School is out, and the weather has turned warm. Summer is the season when most people take their larger amounts of vacation, whether it’s a trip to a far off destination, or a road trip to a nearby province. But what happens if you sustain an injury while on holiday? Depending on where you are, and how you were injured, the answer may change.
Years ago, it was relatively easy for a Plaintiff to choose the venue in which he or she brought an action. For personal injury matters, the jurisdiction in which the damage was sustained was often determined to be the residence of the Plaintiff, as that was where the loss of employment and residual effects of the injury were felt. That all changed, however, in 2012 when the Supreme Court of Canada handed down its decision in Club Resorts v Van Breda. In that case, the Court identified several factors that will be presumptive for a court to assume jurisdiction over a matter. Those factors were whether the defendant was regularly living in the jurisdiction, or had a head office there if it were a corporation; whether the defendant carried on business in the jurisdiction; the jurisdiction in which the incident occurred; and whether there was a contract connected with the dispute made in the jurisdiction.
For example, if a person from Nova Scotia were vacationing in Prince Edward Island, and while there, was struck by a truck from New Brunswick delivering goods to a local shop, multiple factors would come into play in determining the proper venue for the action. As the truck was owned by a company with its head office in New Brunswick, it is possible that the action could be commenced there, as one of the presumptive factors has been met. On the other hand, factors pointing to having the matter held in Prince Edward Island are that the accident occurred in the jurisdiction, and that the defendant was carrying on business in the province. When presented with a multiplicity of options, as in this example, a court will not simply look to how many factors are present, but will weigh the strength of the connection each of the factors has to the jurisdiction.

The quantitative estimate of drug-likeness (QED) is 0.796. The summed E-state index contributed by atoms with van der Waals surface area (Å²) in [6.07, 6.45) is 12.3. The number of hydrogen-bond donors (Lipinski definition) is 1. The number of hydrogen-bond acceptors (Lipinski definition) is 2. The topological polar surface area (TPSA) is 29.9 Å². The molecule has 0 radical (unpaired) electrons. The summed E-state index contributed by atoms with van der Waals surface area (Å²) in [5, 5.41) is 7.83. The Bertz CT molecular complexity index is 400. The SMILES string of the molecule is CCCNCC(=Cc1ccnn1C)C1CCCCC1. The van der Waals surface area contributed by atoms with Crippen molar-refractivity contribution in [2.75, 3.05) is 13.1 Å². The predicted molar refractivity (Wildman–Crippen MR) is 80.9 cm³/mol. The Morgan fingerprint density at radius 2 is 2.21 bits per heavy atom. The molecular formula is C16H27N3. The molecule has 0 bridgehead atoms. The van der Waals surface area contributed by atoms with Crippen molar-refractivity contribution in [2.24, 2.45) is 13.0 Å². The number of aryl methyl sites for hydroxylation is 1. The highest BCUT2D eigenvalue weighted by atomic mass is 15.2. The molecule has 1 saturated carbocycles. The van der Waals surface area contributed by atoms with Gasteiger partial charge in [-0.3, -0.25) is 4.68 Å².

Once a Plaintiff has selected a venue, it then falls to the defendant to challenge the location, if the defendant so chooses. If the strengths of each of the factors were considered equal, the defendant would have to satisfy a court that the jurisdiction is not convenient to commence the action, and attempt to persuade the court to decline to exercise jurisdiction. While this may seem like splitting hairs, it can make a significant difference when it comes to motor vehicle accidents and the outcome for the Plaintiff. Many provinces have laws that limit or reduce the amount of damages that can be awarded to persons involved in traffic accidents. In Nova Scotia, there is a cap for “minor injuries”, limiting general damages (otherwise known as “pain and suffering”) to an annually adjusted amount that currently sits at $8,352.00 for 2015. Conversely, in Ontario, for all claims to general damages arising from motor vehicle collisions automatically deducts $30,000.00 from all awards or settlements under $100,000.00 in that category. What this means is that if a person were to be awarded $29,000.00 in general damages in Ontario, they would receive nothing from that category.
It is always important to consult a lawyer as soon as possible if you have been injured. It is especially so when you are away from home where different rules or laws may apply.
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